Wednesday, 4 April 2012

Why wasn't this around when I was studying history?

   I've asked this question any number of times whenever I go out to an "Education Day" as a historical reenactor. I'd have much preferred this to dry lectures, corny filmstrips (yes, not films, but FILMSTRIPS. "Turn the crank when you hear the bell on the soundtrack."), and classmates who saw no value to history.

   In any event, this came up because Robby and I participated in a World War I Education event at the Grey Roots Museum and Archive in Owen Sound, ON. Led by our friend, Jeff Brown of the King's Company and of History Matters, we journeyed to that town to present a lecture/display on the German Soldier in the Great War. Jeff gave the talk, Robby was the "living, breathing, not-talking manikin for the uniforms, and I... held his coat. I was muscle and assisted in the uniform changes. About two dozen local folks attended and it went well.
   I also took photos... for three reasons. First, for the family; Second, for our reenacting group, the King's Company, and third, to make Robby's history teacher jealous. Robby was out of school for the day to take part in education on the other side of the desk!
   My boy showed four impressions:
         1) An early war infantryman
Brass buttons, Picklehaub, and 98G rifle.
The backpack didn't fit at all, so Jeff is crouching
behind Robby, holding it up for the photo.

Calfskin pack, canteen, bread bag, and bayonet/
entrenching tool combo. Note the marching boots
- very uncomfortable, he said

The Junge Landsher on guard.
The field is beside the main building.

Aufmarchieret! Vorwarts!
Here you see the natural lay of the pack;
the straps were WAY too long.

The second impression was an early/middle war medical orderly - Rob wants a hat like that and really enjoyed the side arm!

It's really the same jacket as above with the Red Cross
armband, "captured" British belt, dressing pouch,
cap, and Luger (non-firing reproduction) with holster

This was half the fun!

Rear view. Rob found this uniform quite comfortable -
more so than the British kit he often wears at these gigs.
 Third impression - late war infantryman with the fly-fronted jacket, Stahlhelm, and grenades. The rifle - a Mauser 98G - is not a reproduction. Jeff also brought along a "Commission Rifle" made and used earlier, and a plastic and wood dummy of a Lewis Gun.
Very business-like! Note the "potato masher" grenade
on the belt.

Rob may look distressed but he's learned to be calm and
not look excited at these events.

From the left. We realised that we had the entrenching
tool on the wrong side. The round pouch above the
canteen is a gas mask carrier.

VERY business-like!!

Lastly, the late war Stormtrooper... a tough customer indeed!
Burlap covered helmet, puttees and British
"Ammunition boots", "Waterwings" (grenade
bags, gas mask canister on the left hip, and
assault shovel on the back.

He can throw pretty far!

A good view of the assault shovel and the rifle slung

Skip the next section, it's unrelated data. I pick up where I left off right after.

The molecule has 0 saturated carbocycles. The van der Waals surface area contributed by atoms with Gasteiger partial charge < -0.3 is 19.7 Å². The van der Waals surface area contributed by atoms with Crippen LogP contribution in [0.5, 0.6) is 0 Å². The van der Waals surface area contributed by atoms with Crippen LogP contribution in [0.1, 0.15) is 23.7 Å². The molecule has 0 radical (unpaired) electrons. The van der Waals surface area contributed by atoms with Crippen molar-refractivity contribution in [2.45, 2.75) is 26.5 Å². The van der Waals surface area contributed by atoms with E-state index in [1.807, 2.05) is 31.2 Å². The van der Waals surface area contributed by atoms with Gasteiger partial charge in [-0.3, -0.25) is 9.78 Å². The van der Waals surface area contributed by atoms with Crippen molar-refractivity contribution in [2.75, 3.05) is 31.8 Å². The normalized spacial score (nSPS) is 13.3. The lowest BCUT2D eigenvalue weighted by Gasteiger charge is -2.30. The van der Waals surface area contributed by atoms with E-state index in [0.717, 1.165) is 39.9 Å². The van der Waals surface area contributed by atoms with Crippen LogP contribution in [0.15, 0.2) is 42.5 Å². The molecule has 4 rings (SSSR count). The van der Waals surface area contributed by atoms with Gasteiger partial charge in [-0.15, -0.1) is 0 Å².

around the neck.

The assault position with grenade and trench knife.
The black-piped red shoulder straps are for the
5th Pioneer Battalion under Hauptmann Rohr. This was
the first stormtrooper unit, testing the new tactics
and equipment. The members went on to train the
stormtroopers for the whole army.

Once in the theatre, Rob as given the gas mask to
demonstrate. All he could think of was "Are you my
Mommy?" (for Doctor Who fans, it's obvious!)

Of course, Robby could keep a straight face all the time. With Jeff snarling and mugging off camera, we got this one!
Obviously NOT a Prussian... despite the uniform.

I don't really need to say that I'm proud of my son. I am... tremendously so.
I truly enjoyed working this event with Rob and Jeff, although all I did was help Rob do quick changes in uniform. This is education that's fun to see and offer.


  1. Those are brilliant pictures. Living history is such a great way to make it real for people, you are quite right about that.
    The only sad thought I had in looking at the early war pictures is that your son Rob probably wasn't much younger than the German student troops who died at the kindermord at 1st Ypres.
    Thanks for sharing these!

  2. Thanks, Padre! Robby will be 18 this summer; I don't doubt he would have been in or close to the cohort that suffered at Ypres.
    Truth to tell, we had a crazy good time doing this event. We're planning to do another for a group of local grade 10's in the Owen Sound area in May with a large group of WWI reenactors. Robby is already signed up for the German Lehrcompanie. I don't have a uniform and I might not be able to attend anyway due to ministry events. (Well... maybe. I'll talk to my dean.)

    1. By the way, Padre, if you're at any reenacting or gaming events in Ontario, make youself known to me. I'll be on the look-out for you.

      John G

    2. Thanks John. I would like that a lot. Deus vult, my next posting will be back to Ontario, possibly Borden or Kingston. I have a lot of wargaming friends in SW ON and the prospects for canoe trips are better as well. SE AB is not friendly to paddlers.

  3. Some great photos, what a way to learn about history!!!!!!!!!

    1. I agree, Ray. And the weather held. too. And we went to Dairy Queen for "Blizzards"!